Data and preprocessing

TCGA breast cancer data: We downloaded TCGA breast cancer (BRCA) ATAC-seq raw bam files (n=75) and RNA-seq raw fastq.gz files from NCI Genomic Data Commons (GDC) data portal ( (54). Breast cancer peak calls and bigwig files of ATAC-seq profiles were downloaded from For the hormone receptor subtypes of TCGA BRCA tumors, we followed the annotation data provided by the TCGA ATAC-seq data publication, Supplementary Data 1 (21). The RNA-seq read count and reverse phase protein array (RPPA, replicate-base normalization) data were downloaded from Xena Functional Genomics Explorer ( GDC and TCGA hub, respectively.  

METABRIC breast cancer data: We downloaded METABRIC microarray data from cBioPortal ( (55). 

Human Protein Atlas: The Human Protein Atlas ( is a public resource that extracts and analyzes information, including images of immunohistochemistry (IHC), protein profiling, and pathologic information, from specimens and clinical material from cancer patients to determine global protein expression (56). Here, we compared the protein expression of available TFs in ILC and IDC tissues by IHC image. 

Breast cancer cell lines shRNA screen: To identify and validate the TFs essential in ER+ ILC and ER+ IDC cell lines, we accessed the data for whole-genome small hairpin RNA (shRNA) ‘‘dropout screens’’ on three ER+ ILC and 11 ER+ IDC breast cancer cell lines (45) (GSE74702). 

Differential peak accessibility

Reads aligning to atlas peak regions (hg19) were counted using the countOverlaps function of the R packages, GenomicAlignments (v1.30) (57) and GenomicRanges (v1.46.1) (57). To remove the bias created by low count peaks, we filtered 19,364 peaks with mean counts of less than 30 across all samples. Differential accessibility of peaks was calculated using DESeq2 (v1.34.0) (58). DA peaks were defined as significant if they had an adjusted p-value < 0.05 and the magnitude of the DESeq-normalized counts changed by a stringent factor of one or more between ER+HER2- ILC and ER+/HER2- IDC. The significant DA peaks were aggregated and represented in the hierarchical clustering heatmap using the DESeq size-factor normalized read counts and the ‘complete’ distance metric for the clustering algorithm. We used ChiPseeker (59) and clusterProfiler (60) R packages for peak region annotation and visualization of peak coverage over chromosomes.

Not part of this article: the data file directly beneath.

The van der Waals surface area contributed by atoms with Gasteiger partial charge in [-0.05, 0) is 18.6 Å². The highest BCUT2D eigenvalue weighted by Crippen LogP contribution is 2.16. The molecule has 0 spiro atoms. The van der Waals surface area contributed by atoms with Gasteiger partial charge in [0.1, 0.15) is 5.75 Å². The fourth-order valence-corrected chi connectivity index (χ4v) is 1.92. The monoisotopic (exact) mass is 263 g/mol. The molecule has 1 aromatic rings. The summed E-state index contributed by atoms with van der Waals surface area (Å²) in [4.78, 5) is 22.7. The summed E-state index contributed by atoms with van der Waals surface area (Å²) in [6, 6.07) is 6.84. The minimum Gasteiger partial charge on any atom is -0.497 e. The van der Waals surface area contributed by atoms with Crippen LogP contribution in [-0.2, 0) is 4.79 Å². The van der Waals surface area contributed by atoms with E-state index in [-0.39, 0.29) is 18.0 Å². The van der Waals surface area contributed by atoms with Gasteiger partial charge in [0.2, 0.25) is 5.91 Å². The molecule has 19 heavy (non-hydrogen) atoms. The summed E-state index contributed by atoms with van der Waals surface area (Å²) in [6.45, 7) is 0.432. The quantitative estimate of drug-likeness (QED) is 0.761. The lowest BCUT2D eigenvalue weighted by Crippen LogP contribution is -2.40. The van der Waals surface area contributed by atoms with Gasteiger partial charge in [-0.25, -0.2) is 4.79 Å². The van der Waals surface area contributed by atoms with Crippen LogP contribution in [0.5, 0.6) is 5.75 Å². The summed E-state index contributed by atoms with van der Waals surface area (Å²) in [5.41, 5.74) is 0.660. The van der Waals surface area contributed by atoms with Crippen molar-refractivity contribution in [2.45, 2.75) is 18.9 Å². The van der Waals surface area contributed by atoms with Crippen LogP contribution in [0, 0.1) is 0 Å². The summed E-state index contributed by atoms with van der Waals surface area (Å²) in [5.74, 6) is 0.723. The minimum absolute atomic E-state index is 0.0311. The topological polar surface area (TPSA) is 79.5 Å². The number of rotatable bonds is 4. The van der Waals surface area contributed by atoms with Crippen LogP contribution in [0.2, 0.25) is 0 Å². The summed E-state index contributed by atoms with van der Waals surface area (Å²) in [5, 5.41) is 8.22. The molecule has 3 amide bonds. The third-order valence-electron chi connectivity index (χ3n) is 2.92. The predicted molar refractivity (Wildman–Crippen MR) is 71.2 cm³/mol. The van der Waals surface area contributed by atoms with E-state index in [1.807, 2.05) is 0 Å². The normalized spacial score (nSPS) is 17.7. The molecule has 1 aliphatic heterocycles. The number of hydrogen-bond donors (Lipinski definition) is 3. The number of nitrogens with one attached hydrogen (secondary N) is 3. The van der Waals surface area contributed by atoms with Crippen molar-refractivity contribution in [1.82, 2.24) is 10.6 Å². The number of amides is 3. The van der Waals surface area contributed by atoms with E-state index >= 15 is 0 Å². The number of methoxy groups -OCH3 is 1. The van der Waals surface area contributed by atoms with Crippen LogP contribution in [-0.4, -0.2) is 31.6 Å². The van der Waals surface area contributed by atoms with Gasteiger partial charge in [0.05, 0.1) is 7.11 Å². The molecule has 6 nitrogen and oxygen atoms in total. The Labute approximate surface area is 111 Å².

ATAC-seq peak clustering

For visualization of ER+/HER2- ILC, ER+/HER2- IDC, and ER+/HER2+ IDC tumors by PCA, we used DESeq2 (v1.34.0) (58) to fit multi-factorial models to ATAC-seq read counts in peaks. We used all peak counts and generated DESeq2 models including factors for hormone receptor subtypes (ER +/- and HER2 +/-) and histological classes (ILC vs IDC). Then, we calculated a variance stabilizing transformation from the DESeq2 model and performed PCA. 

De novo TF motif analysis 

The HOMER v.4.11.1 utility (22) was used to identify the top 10 TF motifs enriched in differential accessible peaks. We set 100-bp-wide regions around the DA peak summits with hg19 as the reference genome. We generated custom background regions with a 150-bp-wide range around the peak summits. The top motifs were reported and compared to the HOMER database of known motifs and then manually curated to restrict them to TFs that are expressed based on RNA-seq data and to similar motifs from TFs belonging to the same family.

Pathway enrichment analysis 

We used GREAT (Genomic Regions Enrichment of Annotations Tool, v1.26) to associate the subcluster of the DA peaks to genes and used pathway analysis to identify the functional significance of the DA peaks (37).  

TF essentiality analyses in ER+ ILC and ER+ IDC cell lines

We used small interfering RNA (siRNA)/shRNA mixed-effect model (siMEM) (45) to score the screening results of the TFs and identify their significant context-specific essentiality between ER+ ILC and ER+ IDC from the shRNA screening data. The significantly essential TFs had an FDR q-value < 0.2 in the siMEM results. The annotation data for ER subtype and histological types in the breast cancer cell lines are available at  

Cis-Regulatory Element Motif Activity analysis

We used the CREMA (Cis-Regulatory Element Motif Activities, to analyze genome-wide DNA-accessibility, calculate TF motif activities, and identify active cis-regulatory elements (CREs). CREMA first identifies all CREs genome-wide that are accessible in at least one sample, quantifies the accessibility of each CRE in each sample, predicts TF binding sites (TFBSs) for hundreds of TFs in all CREs, and then models the observed accessibilities across samples in terms of these TFBS, inferring the activity of each TF in each sample. A Wilcoxon rank sum test was used to compare TF activities and assess the association between TF and histologic subtypes. Then, the resulting p-values were adjusted for multiple hypothesis testing (across TFs). This analysis was visualized with a scatterplot where the x-axis represents mean TF activity difference, and the y-axis represents FDR-corrected p-value. The significant TF motifs were selected by absolute mean TF activity difference > 0.035 and FDR-corrected p-value < 0.05.